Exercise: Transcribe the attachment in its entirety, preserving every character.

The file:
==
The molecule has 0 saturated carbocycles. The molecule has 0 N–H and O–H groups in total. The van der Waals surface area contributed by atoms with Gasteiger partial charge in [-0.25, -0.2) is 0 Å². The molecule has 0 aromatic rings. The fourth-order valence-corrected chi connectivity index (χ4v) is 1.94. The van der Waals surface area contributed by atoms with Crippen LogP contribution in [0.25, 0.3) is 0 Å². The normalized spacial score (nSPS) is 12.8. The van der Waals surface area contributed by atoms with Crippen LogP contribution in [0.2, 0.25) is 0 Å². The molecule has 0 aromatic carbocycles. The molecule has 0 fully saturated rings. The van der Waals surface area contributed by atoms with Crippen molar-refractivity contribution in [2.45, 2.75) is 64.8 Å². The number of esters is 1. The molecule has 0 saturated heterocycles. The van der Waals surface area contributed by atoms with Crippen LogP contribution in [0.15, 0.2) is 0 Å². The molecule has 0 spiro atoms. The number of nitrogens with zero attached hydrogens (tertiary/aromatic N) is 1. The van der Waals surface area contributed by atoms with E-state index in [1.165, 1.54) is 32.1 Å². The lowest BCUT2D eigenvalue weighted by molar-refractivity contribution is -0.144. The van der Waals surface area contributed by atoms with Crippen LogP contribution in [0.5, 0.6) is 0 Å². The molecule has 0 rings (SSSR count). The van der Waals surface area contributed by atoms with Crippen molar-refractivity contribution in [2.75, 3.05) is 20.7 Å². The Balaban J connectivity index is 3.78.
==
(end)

The molecule has 0 saturated carbocycles. The molecule has 0 N–H and O–H groups in total. The van der Waals surface area contributed by atoms with Gasteiger partial charge in [-0.25, -0.2) is 0 Å². The molecule has 0 aromatic rings. The fourth-order valence-corrected chi connectivity index (χ4v) is 1.94. The van der Waals surface area contributed by atoms with Crippen LogP contribution in [0.25, 0.3) is 0 Å². The normalized spacial score (nSPS) is 12.8. The van der Waals surface area contributed by atoms with Crippen LogP contribution in [0.2, 0.25) is 0 Å². The molecule has 0 aromatic carbocycles. The molecule has 0 fully saturated rings. The van der Waals surface area contributed by atoms with Crippen molar-refractivity contribution in [2.45, 2.75) is 64.8 Å². The number of esters is 1. The molecule has 0 saturated heterocycles. The van der Waals surface area contributed by atoms with Crippen LogP contribution in [0.15, 0.2) is 0 Å². The molecule has 0 spiro atoms. The number of nitrogens with zero attached hydrogens (tertiary/aromatic N) is 1. The van der Waals surface area contributed by atoms with E-state index in [1.165, 1.54) is 32.1 Å². The lowest BCUT2D eigenvalue weighted by molar-refractivity contribution is -0.144. The van der Waals surface area contributed by atoms with Crippen LogP contribution in [0.5, 0.6) is 0 Å². The molecule has 0 rings (SSSR count). The van der Waals surface area contributed by atoms with Crippen molar-refractivity contribution in [2.75, 3.05) is 20.7 Å². The Balaban J connectivity index is 3.78.